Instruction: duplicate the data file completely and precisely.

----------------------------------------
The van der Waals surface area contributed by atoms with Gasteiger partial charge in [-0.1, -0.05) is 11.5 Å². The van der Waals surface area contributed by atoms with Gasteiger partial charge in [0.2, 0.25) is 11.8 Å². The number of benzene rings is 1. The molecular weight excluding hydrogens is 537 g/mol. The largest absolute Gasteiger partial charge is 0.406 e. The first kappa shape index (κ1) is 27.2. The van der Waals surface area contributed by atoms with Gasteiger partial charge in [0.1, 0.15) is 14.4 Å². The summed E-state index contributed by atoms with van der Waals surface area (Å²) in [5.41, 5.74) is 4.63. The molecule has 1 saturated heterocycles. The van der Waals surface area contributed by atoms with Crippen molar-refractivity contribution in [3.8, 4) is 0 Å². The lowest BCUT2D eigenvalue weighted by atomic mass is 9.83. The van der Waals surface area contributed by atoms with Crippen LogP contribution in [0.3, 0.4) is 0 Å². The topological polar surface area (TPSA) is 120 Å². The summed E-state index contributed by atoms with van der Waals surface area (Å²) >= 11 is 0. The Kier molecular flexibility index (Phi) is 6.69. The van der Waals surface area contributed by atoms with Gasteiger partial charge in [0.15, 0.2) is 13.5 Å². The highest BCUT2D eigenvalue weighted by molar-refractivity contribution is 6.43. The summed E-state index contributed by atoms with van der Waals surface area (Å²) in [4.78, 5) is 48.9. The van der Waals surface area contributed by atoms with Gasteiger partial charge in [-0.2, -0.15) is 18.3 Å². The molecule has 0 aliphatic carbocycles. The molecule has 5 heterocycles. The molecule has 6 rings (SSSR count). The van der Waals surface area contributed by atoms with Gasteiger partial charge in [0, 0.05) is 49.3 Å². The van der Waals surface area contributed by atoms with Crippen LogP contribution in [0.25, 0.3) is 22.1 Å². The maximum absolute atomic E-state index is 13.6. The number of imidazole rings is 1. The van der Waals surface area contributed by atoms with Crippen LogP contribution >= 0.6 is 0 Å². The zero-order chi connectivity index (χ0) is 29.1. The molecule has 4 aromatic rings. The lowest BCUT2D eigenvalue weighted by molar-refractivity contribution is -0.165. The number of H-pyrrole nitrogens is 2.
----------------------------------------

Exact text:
The van der Waals surface area contributed by atoms with Gasteiger partial charge in [-0.1, -0.05) is 11.5 Å². The van der Waals surface area contributed by atoms with Gasteiger partial charge in [0.2, 0.25) is 11.8 Å². The number of benzene rings is 1. The molecular weight excluding hydrogens is 537 g/mol. The largest absolute Gasteiger partial charge is 0.406 e. The first kappa shape index (κ1) is 27.2. The van der Waals surface area contributed by atoms with Gasteiger partial charge in [0.1, 0.15) is 14.4 Å². The summed E-state index contributed by atoms with van der Waals surface area (Å²) in [5.41, 5.74) is 4.63. The molecule has 1 saturated heterocycles. The van der Waals surface area contributed by atoms with Crippen molar-refractivity contribution in [3.8, 4) is 0 Å². The lowest BCUT2D eigenvalue weighted by atomic mass is 9.83. The van der Waals surface area contributed by atoms with Crippen LogP contribution in [0.3, 0.4) is 0 Å². The topological polar surface area (TPSA) is 120 Å². The summed E-state index contributed by atoms with van der Waals surface area (Å²) >= 11 is 0. The Kier molecular flexibility index (Phi) is 6.69. The van der Waals surface area contributed by atoms with Gasteiger partial charge in [0.15, 0.2) is 13.5 Å². The highest BCUT2D eigenvalue weighted by molar-refractivity contribution is 6.43. The summed E-state index contributed by atoms with van der Waals surface area (Å²) in [4.78, 5) is 48.9. The van der Waals surface area contributed by atoms with Gasteiger partial charge in [-0.2, -0.15) is 18.3 Å². The molecule has 0 aliphatic carbocycles. The molecule has 5 heterocycles. The molecule has 6 rings (SSSR count). The van der Waals surface area contributed by atoms with Gasteiger partial charge in [0, 0.05) is 49.3 Å². The van der Waals surface area contributed by atoms with Crippen LogP contribution in [0.25, 0.3) is 22.1 Å². The maximum absolute atomic E-state index is 13.6. The number of imidazole rings is 1. The van der Waals surface area contributed by atoms with Crippen LogP contribution >= 0.6 is 0 Å². The zero-order chi connectivity index (χ0) is 29.1. The molecule has 4 aromatic rings. The lowest BCUT2D eigenvalue weighted by molar-refractivity contribution is -0.165. The number of H-pyrrole nitrogens is 2.